View Full Version : What should I show for an expo
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06-28-2013, 07:55 PM
We're having a wee Martial Arts Expo where I live...I will be showing the Aikido portion. (There will be Hapkido, Shito Ryu Karate and Systema too). We all have an hour to instruct. My question is: What would you show within those time limits to express the essence of aikido....hmmmm?
Thanks in advance,
06-29-2013, 01:59 AM
Hi, Russ! What a cool thing to take part in. I would think that weapons kata and randori/jiyuwaza would be good to include. If you have a kids' program, definitely include them in a demo!
06-29-2013, 03:24 AM
A long time ago, I went to a multi-art demonstration. The other aikido dojo in town was participating, and I wanted to watch. A local kung-fu san soo group that touted itself as a hard core deadly art fighting school dragged out some mats and showed a few sweeps and throws. It was pretty nice, cool stuff, basic controlled takedowns with basic ukemi. The audience clapped appreciatively while the school folded up their mats. Once the gym floor was bare, the aikido school did a rocking randori with much flying fun ukemi while the sensei talked about loving protection, using attackers' energy and conflict resolution. Crowd went absolutely nuts.
Yall's ukemi up for something like that? It was terribly effective.
Seriously, the hapkido school and the systema group are likely going to show much the same stuff as an aikido group would, look for differences and show those. Like Janet said, randori and weapons might give you some unique material. Talking about the history and philosophy of the art as your school practices it may be good.
06-29-2013, 05:38 PM
Thanks Janet and Krystal, will likely do a demo portion but also teaching for a short time...
In college, while I was in my Muay Thai days, I attended a very clean, effective demo once where the instructor stood and spoke briefly about the difference between training, being safe and supportive with your partners during training, as compared to self-defensive, real world application. Being American, he used the cliché of, "taking the gloves off."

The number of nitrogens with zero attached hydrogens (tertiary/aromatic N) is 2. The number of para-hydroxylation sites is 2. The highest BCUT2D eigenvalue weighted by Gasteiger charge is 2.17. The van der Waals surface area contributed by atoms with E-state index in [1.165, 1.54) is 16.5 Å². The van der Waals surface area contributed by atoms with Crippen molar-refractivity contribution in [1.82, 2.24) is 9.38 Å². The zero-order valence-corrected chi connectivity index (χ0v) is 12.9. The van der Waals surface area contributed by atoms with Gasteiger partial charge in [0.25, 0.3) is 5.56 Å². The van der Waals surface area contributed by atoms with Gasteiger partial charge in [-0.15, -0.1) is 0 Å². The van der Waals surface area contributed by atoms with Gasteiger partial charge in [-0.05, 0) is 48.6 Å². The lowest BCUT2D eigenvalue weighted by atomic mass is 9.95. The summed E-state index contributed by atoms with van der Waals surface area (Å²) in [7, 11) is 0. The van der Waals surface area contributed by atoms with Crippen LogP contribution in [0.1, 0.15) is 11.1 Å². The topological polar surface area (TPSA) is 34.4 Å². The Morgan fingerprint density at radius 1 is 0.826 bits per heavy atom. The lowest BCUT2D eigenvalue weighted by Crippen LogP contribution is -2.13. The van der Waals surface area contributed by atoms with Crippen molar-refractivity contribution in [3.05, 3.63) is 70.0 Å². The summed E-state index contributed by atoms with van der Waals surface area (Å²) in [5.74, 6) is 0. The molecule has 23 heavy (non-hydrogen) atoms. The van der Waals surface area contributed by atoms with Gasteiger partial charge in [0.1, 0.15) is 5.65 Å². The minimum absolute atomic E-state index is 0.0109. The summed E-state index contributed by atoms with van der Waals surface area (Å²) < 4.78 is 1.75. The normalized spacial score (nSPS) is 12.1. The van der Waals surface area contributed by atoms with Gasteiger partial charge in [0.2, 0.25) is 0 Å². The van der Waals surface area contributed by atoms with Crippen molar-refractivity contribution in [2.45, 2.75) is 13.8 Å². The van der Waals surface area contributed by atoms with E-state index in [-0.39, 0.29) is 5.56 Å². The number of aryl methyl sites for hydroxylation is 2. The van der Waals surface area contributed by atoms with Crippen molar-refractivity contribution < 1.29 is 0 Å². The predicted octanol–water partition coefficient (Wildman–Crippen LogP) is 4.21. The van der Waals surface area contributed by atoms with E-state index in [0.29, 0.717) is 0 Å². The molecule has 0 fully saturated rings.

He had a great uke, to start with, big, athletic looking and moving guy who looked like he could fight if he had to - sort of key for a believable demo nowadays due to the prevalence of UFC- there, and another key, his uke had great ukemi.
He spoke about the effectiveness of aikido in self-defense, but pointed out what most of us know, you can't train full-speed to technical termination as joints rupture, bones break, people fall in unsafe manners damaging themselves, like that ... i.e. you end up with no training partners.
So, he proceeded to show a few techniques in a kata format, all very tight and precise, flowing and smooth, and pointed out that he was in the middle of a practical teaching exercise and that with a person who was actively trying to hurt him, he would "take the gloves off and it would automatically transform into this..."
Anyone who's been in class for more than a few months can imagine the difference in look/feel of what he was doing, going from smooth kata practice to demonstration of applications. It looked and sounded painful. The other, beautiful and serene.
It was a dramatic contrast to the taekwondo and kung fu demonstrations going on both before and after. It was fun to watch, and I am sure he got inquiries from several people about becoming students.
06-30-2013, 04:41 PM
06-30-2013, 05:50 PM
Show what you find fun and exciting about Aikido.
No problem Russ, knock 'em dead at the expo.
Them being spectators, not the guys/gals volunteering their bodies to you for said demo! Ha!
Drop a line when the demo's over and describe what you did and how it went over.
07-02-2013, 02:49 PM
08-12-2013, 01:23 PM
Just a quick update. We had the expo yesterday and I have to say, all things considered, it was a great success. We're a relatively small regional area outside of Vancouver. Our total population is 25,000 people and we had a turn out of about 25 martial artists. I focused on irimi for the aikido portion. The form took shape with a two handed throat grab resulting in irimi tenkan and ending with kotegaeshi and another with sumiotoshi. The Hapkido/Jiujistu instructor gave us a the breakdown of a haymaker to clinch to hip throw to arm bar (tons of fun btw!). The Shito Ryu karate instructor focused on the difference between application and sparring/point fighting. The four senior students with this group also show an advanced kata. The systema instructor focused on breath and sensitivity (pretty amazing progress for a one hour class). We were doing group work with our eyes closed too! All in all a great day of learning and exchange with all participants leaving their egos at the door and being open minded to what was presented. We also raised $450 for our local food bank! We will do this again next year:)
08-12-2013, 05:24 PM
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